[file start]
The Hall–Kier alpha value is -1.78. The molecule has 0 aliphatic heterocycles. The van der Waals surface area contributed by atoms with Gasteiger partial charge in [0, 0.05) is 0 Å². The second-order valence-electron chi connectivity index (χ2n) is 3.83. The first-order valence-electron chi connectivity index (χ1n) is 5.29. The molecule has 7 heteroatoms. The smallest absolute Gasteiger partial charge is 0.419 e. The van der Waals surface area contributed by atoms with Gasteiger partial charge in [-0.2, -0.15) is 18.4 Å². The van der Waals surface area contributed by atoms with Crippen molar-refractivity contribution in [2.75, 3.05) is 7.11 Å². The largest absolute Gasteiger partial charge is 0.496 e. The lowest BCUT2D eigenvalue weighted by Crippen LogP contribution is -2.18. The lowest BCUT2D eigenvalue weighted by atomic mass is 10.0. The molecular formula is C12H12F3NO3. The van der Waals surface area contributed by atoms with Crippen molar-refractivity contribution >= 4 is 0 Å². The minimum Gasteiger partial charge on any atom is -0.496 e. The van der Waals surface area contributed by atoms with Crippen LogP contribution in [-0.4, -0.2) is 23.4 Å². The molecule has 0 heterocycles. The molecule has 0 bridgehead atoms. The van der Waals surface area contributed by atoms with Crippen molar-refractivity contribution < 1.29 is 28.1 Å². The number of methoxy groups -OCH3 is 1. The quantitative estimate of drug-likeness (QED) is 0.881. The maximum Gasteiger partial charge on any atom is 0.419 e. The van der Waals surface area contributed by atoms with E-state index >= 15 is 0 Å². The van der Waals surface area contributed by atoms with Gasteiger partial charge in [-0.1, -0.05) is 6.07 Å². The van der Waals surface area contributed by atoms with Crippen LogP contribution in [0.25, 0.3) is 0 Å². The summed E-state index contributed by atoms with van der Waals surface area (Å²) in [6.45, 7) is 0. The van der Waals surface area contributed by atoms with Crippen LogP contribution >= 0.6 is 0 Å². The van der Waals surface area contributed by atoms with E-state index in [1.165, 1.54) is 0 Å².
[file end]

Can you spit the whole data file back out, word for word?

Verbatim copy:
The Hall–Kier alpha value is -1.78. The molecule has 0 aliphatic heterocycles. The van der Waals surface area contributed by atoms with Gasteiger partial charge in [0, 0.05) is 0 Å². The second-order valence-electron chi connectivity index (χ2n) is 3.83. The first-order valence-electron chi connectivity index (χ1n) is 5.29. The molecule has 7 heteroatoms. The smallest absolute Gasteiger partial charge is 0.419 e. The van der Waals surface area contributed by atoms with Gasteiger partial charge in [-0.2, -0.15) is 18.4 Å². The van der Waals surface area contributed by atoms with Crippen molar-refractivity contribution in [2.75, 3.05) is 7.11 Å². The largest absolute Gasteiger partial charge is 0.496 e. The lowest BCUT2D eigenvalue weighted by Crippen LogP contribution is -2.18. The lowest BCUT2D eigenvalue weighted by atomic mass is 10.0. The molecular formula is C12H12F3NO3. The van der Waals surface area contributed by atoms with Crippen molar-refractivity contribution >= 4 is 0 Å². The minimum Gasteiger partial charge on any atom is -0.496 e. The van der Waals surface area contributed by atoms with Crippen LogP contribution in [-0.4, -0.2) is 23.4 Å². The molecule has 0 heterocycles. The molecule has 0 bridgehead atoms. The van der Waals surface area contributed by atoms with Crippen molar-refractivity contribution < 1.29 is 28.1 Å². The number of methoxy groups -OCH3 is 1. The quantitative estimate of drug-likeness (QED) is 0.881. The maximum Gasteiger partial charge on any atom is 0.419 e. The van der Waals surface area contributed by atoms with E-state index >= 15 is 0 Å². The van der Waals surface area contributed by atoms with Gasteiger partial charge in [-0.1, -0.05) is 6.07 Å². The van der Waals surface area contributed by atoms with Crippen LogP contribution in [0.25, 0.3) is 0 Å². The summed E-state index contributed by atoms with van der Waals surface area (Å²) in [6.45, 7) is 0. The van der Waals surface area contributed by atoms with Crippen LogP contribution >= 0.6 is 0 Å². The van der Waals surface area contributed by atoms with E-state index in [1.165, 1.54) is 0 Å².